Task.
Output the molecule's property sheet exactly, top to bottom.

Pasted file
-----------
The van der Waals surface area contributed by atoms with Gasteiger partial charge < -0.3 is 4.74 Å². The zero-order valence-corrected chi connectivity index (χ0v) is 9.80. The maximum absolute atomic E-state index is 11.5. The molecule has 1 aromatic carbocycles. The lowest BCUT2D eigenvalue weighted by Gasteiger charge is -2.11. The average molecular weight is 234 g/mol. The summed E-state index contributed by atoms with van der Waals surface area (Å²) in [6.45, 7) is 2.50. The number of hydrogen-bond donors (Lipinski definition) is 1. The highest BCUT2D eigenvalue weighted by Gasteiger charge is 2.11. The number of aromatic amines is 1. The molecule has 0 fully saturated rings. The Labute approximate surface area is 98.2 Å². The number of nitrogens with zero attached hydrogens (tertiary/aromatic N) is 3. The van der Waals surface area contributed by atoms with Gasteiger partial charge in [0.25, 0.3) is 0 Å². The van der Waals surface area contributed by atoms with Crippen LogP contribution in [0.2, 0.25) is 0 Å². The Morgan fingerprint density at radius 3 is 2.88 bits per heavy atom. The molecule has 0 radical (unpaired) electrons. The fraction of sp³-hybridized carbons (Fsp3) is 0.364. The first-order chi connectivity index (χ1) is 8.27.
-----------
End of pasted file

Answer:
The van der Waals surface area contributed by atoms with Gasteiger partial charge < -0.3 is 4.74 Å². The zero-order valence-corrected chi connectivity index (χ0v) is 9.80. The maximum absolute atomic E-state index is 11.5. The molecule has 1 aromatic carbocycles. The lowest BCUT2D eigenvalue weighted by Gasteiger charge is -2.11. The average molecular weight is 234 g/mol. The summed E-state index contributed by atoms with van der Waals surface area (Å²) in [6.45, 7) is 2.50. The number of hydrogen-bond donors (Lipinski definition) is 1. The highest BCUT2D eigenvalue weighted by Gasteiger charge is 2.11. The number of aromatic amines is 1. The molecule has 0 fully saturated rings. The Labute approximate surface area is 98.2 Å². The number of nitrogens with zero attached hydrogens (tertiary/aromatic N) is 3. The van der Waals surface area contributed by atoms with Gasteiger partial charge in [0.25, 0.3) is 0 Å². The van der Waals surface area contributed by atoms with Crippen LogP contribution in [0.2, 0.25) is 0 Å². The Morgan fingerprint density at radius 3 is 2.88 bits per heavy atom. The molecule has 0 radical (unpaired) electrons. The fraction of sp³-hybridized carbons (Fsp3) is 0.364. The first-order chi connectivity index (χ1) is 8.27.